This is part one of a series on “The Men Who Built America.”

This past autumn, the History Channel came out with a four-part miniseries on entrepreneurs who built massive empires in America. Essentially, these entrepreneurs were responsible for making America great. Over the next several weeks, I’ll be presenting my own series of sorts, about some of the men who built America—along with some added economic commentary.

The History Channel series begins by presenting Cornelius Vanderbilt, or “Commodore Vanderbilt” as he was commonly called. Vanderbilt began his entrepreneurial experience as a teenage boy transporting cargo around the New York harbor. From there he went on to start his own steamboat business, which became quite successful. Then the Commodore shifted his focus to building a railroad empire.

The History Channel paints Vanderbilt as a great tycoon, with overtones of a monopolist. He was hard-driven to make money and was a fierce business opponent who was willing to go to extremes to suffocate his competition. For example, he went so far as to stop allowing passengers train access into New York City, single handedly blockading train access into and out of the city.

The episode illustrates the importance of Vanderbilt’s work. He was the person through which most of the country became connected via the railroad system. Just 15-25 years prior to his accomplishments, this notion was entirely unimaginable. This connection was critically important not only for moving individuals across great expanses, but also for the shipping of products, including oil.

What the History Channel does not show is how Vanderbilt’s earlier life experiences in the steamboat industry shaped his vision for innovation. This is something that Burton Folsom, Jr. has described wonderfully in his book “The Myth of the Robber Barons: A New Look at the Rise of Big Business in America.”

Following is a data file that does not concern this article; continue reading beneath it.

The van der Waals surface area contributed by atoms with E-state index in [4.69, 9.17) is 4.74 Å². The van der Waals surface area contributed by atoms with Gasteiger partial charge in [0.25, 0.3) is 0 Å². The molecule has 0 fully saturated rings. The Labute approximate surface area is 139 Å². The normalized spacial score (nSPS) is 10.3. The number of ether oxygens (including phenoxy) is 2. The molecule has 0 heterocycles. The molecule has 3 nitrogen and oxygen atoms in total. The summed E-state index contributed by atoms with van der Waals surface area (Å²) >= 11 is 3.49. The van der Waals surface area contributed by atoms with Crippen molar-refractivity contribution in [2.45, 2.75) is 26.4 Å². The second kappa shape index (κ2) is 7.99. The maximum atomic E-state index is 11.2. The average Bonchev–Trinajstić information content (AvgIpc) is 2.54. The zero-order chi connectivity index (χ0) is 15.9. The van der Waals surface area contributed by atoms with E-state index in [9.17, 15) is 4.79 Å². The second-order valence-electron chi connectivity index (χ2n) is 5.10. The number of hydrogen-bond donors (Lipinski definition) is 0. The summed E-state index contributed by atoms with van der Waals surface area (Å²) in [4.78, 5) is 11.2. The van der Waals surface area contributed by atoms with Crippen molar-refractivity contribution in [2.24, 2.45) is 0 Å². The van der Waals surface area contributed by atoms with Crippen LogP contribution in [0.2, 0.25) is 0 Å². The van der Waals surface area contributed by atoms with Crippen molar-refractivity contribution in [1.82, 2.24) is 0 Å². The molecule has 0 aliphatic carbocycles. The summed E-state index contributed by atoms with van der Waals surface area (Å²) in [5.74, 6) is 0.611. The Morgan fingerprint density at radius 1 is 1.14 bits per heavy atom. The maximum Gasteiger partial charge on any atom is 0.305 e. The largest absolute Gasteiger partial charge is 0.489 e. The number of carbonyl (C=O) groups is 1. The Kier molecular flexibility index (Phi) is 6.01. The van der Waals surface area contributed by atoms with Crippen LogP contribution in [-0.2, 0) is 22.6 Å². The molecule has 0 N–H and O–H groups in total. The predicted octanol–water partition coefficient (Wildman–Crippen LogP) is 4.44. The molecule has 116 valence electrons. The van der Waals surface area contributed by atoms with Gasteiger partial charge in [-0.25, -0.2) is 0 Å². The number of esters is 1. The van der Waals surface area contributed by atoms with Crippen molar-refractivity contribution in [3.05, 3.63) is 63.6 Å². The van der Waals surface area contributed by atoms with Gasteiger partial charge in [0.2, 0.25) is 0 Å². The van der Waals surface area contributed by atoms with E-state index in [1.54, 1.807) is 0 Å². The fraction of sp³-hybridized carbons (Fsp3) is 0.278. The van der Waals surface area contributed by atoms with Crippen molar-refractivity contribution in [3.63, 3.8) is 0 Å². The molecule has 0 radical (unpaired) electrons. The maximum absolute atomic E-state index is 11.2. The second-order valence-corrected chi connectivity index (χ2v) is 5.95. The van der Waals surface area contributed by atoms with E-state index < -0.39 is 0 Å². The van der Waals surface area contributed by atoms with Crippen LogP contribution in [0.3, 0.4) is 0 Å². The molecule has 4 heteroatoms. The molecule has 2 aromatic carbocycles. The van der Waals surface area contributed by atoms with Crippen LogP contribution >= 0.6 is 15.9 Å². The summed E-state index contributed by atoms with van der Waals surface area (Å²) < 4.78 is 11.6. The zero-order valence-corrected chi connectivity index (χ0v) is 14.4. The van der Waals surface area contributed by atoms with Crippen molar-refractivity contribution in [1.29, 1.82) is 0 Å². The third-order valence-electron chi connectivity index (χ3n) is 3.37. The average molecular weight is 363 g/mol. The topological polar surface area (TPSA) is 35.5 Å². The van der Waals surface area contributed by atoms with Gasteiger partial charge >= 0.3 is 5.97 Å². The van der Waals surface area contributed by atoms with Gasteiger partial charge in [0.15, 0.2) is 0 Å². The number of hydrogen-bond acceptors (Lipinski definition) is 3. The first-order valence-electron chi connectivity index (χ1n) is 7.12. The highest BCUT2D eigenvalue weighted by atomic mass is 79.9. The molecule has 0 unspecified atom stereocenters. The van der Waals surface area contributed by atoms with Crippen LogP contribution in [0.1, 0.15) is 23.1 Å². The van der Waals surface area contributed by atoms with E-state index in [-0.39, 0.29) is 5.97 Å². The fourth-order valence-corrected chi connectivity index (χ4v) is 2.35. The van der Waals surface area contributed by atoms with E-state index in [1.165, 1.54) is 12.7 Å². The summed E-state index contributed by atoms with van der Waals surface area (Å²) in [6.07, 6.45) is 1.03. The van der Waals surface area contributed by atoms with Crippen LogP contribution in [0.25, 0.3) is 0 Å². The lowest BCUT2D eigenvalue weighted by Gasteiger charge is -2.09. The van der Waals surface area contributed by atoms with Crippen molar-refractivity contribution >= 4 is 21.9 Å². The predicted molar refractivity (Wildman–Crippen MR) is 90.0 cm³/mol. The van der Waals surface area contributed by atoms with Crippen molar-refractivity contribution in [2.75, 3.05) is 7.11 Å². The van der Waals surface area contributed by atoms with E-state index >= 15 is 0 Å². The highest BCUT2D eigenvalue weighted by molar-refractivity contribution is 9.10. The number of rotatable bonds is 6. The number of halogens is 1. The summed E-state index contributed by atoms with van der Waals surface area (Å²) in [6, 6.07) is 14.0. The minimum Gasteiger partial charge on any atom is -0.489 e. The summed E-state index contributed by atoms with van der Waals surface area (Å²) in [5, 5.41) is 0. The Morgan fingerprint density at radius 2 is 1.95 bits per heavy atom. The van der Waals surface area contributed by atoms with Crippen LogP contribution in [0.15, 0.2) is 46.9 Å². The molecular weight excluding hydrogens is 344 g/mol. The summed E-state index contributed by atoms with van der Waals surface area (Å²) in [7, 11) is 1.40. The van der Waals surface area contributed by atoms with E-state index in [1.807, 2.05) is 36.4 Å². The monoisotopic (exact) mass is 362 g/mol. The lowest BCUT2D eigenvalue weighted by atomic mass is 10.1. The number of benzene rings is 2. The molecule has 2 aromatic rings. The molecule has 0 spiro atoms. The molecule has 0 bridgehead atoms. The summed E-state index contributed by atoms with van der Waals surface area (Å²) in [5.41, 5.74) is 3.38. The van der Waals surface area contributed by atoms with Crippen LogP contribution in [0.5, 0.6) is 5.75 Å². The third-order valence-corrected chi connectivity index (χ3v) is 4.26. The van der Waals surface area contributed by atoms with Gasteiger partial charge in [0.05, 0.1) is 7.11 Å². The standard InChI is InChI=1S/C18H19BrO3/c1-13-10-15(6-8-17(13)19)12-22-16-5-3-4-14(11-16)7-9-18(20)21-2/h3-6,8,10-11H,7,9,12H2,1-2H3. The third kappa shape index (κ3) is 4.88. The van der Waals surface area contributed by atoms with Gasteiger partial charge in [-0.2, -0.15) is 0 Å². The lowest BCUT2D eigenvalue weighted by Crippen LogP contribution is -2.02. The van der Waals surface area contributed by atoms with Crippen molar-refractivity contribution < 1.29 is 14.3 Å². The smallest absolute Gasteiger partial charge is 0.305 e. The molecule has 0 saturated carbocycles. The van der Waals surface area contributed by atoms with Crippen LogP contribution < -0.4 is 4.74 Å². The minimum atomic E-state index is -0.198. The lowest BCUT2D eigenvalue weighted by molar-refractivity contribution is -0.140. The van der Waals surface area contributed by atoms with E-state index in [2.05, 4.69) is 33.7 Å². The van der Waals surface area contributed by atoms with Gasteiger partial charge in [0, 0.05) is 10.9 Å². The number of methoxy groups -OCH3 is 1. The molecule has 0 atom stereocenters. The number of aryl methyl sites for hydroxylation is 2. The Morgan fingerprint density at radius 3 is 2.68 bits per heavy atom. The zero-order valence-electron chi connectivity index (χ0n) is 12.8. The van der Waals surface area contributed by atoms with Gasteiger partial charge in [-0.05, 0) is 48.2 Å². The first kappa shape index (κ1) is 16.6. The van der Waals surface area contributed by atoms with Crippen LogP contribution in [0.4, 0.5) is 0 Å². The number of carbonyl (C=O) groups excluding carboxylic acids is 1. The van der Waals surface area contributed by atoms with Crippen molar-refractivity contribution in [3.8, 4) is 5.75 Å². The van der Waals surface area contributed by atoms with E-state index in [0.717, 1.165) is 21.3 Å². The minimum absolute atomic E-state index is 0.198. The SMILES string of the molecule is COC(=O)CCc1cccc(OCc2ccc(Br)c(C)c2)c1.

As Folsom describes, Robert Fulton was the first American to build a steamboat in the waters of New York in the early 1800s. The New York state legislature gave Fulton a monopoly by giving his company the rights to all of the steamboat traffic in New York waters. The adventurous Vanderbilt decided to break the New York state law during a 60-day stretch in which he cheaply ferried passengers back and forth from Elizabeth, NJ to New York City. If Vanderbilt could ship passengers more cheaply than Fulton, why not let him? Vanderbilt thought he had the right to do so, so he flew on his ship a flag stating, “New Jersey must be free.”

It was not until 1824 that the Supreme Court struck down that Fulton monopoly, arguing that the federal government was to control inter-state commerce, not the state governments. Once the anti-monopolist ruling came down, Folsom writes, “On the Ohio River, steamboat traffic doubled in the first year … and quadrupled after the second year.”

Vanderbilt was a critical part of this growth in steamboat traffic. His business brought down rates from New York City to Albany from three dollars down to one dollar. Soon, the cost moved from one dollar to ten cents, and then in time, it was free! Vanderbilt figured out that if enough people bought food on his boats, it would cover his costs. But that was not all: He led the way for rates from New York City to Philadelphia to go from three dollars to a dollar, NYC to Hartford went from five bucks to one, and NYC to Providence went from eight dollars to four! The New York Evening Post referred to him as “the greatest practical anti-monopolist in the country.”

In my next post, I’ll describe how political entrepreneurs like Fulton hindered innovation and growth and elaborate more on how Vanderbilt’s private, free-market work helped the common man.